Coir originates from the Malayalam word ‘kayar’. India and Sri Lanka manufacture 90% of the coir produced every year. Pollachi and the coastal region of Kerala State together produces around 20% of the total world supply of white coir fibre. Structured coconut cultivation started in Kerala only after the arrival of the Portugese. “Kera” in Malayalam language means Coconut and “Alam” means Land, thus Keralam means the Land of Coconuts. Interestingly, Kerala’s culture to its cuisine revolves around the coconut tree.

The coir manufacturing industry producing coir mats and other floor coverings started over a century back when the first factory was set up in Alleppey in 1859 by the late Mr. James Darragh, an Irish born American. He obtained the help of a foreign trader, Henry Smail and the factory became known as “Darragh Smail & Company”. Enterprising Indian entrepreneurs followed the trail set by Darragh.

Following this, the royal family of Holland formed the Royal United Carpet Factory at Aroor and the royal family of Travancore became major shareholders. India’s link with the British rule facilitated English investors to expand this product sector in Kerala, home to coir.

This perhaps established the industry so firmly in India, especially in Kerala, even though coconut production was significantly high in many other countries including Indonesia, Philippines, Sri Lanka and Thailand.Kerala also has a very fine natural harbour located at Cochin (Kochi).

Kerala’s geographical location provides good climate for large scale cultivation of coconut palms. Virtual forests of coconut palm spread across these flat, green lands provide a unique and distinct facility for the retting of coconut husks. Since coir yarn and fibre could be transported economically by well-developed water transport to Alleppey, coir industrial units came to be concentrated in and around Alleppey due to the availability of cheap labour and the abundance of raw material.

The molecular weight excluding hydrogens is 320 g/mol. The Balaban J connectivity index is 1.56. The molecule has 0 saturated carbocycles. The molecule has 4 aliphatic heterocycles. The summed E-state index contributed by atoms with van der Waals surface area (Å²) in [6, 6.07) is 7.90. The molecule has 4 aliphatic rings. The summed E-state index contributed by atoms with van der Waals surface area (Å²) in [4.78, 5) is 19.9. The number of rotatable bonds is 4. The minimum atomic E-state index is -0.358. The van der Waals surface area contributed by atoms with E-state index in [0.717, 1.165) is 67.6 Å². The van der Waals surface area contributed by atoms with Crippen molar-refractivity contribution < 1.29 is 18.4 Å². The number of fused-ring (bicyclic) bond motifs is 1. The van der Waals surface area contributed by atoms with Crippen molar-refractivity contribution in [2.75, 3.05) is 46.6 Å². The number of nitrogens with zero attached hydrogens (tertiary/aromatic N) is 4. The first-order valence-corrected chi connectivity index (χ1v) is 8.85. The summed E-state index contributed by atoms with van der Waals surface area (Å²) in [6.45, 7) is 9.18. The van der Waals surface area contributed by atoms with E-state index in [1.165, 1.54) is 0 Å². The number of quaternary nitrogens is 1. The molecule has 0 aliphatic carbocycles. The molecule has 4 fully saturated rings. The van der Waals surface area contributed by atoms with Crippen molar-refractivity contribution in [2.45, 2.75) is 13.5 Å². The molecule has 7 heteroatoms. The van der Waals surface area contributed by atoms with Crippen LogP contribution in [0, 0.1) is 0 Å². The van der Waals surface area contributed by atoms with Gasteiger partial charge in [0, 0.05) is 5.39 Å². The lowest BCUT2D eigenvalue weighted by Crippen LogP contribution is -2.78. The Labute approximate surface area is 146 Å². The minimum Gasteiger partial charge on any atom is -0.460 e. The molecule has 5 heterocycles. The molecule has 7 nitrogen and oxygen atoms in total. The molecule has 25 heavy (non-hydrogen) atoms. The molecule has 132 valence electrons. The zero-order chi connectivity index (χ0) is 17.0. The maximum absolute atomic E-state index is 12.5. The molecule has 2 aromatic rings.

Another key factor that aided the foundation of the coir spinning industry in Kerala is the presence of brackish backwaters and lagoons that had to be replenished by fresh water at frequent intervals to wash away the water polluted in the process of retting of husks, and Kerala was naturally endowed with this potential.

Coir, being a natural environment friendly material is now seen as the fibre of the future. Indian Coir Fibre, unofficially known as ‘golden fibre’, captured European and world markets in no time. Today, Alleppey is the hub of Kerala’s famous Coir industry. The Coir Industry enjoys the status as the largest cottage industry in Kerala, giving employment to over a million people. The industry provides direct employment to more than 3.5 lakhs workers, 80% of whom are women mainly involved in the yarn spinning sector. The men are involved in the product-weaving sector. Vital constituents in the coir sector are Co-operatives, Private, Public, Government undertakings and unorganized production units.

The Co-operative Sector significantly organizes individual households to participate in coir manufacturing activities and reap the benefits of organised purchase of raw materials and shared facilities. Kerala alone has 620 primary societies and 43 manufacturing societies.

Activities in the coir sector consist of securing of the main raw material, coconut husk, defibring of husks, spinning of coir yarn, manufacturing of ropes, weaving and marketing of products both in India and abroad.

The export figures have moved up. However the industry though more than 150 years old, has yet to achieve professional approach and strength to be competent in the industry.

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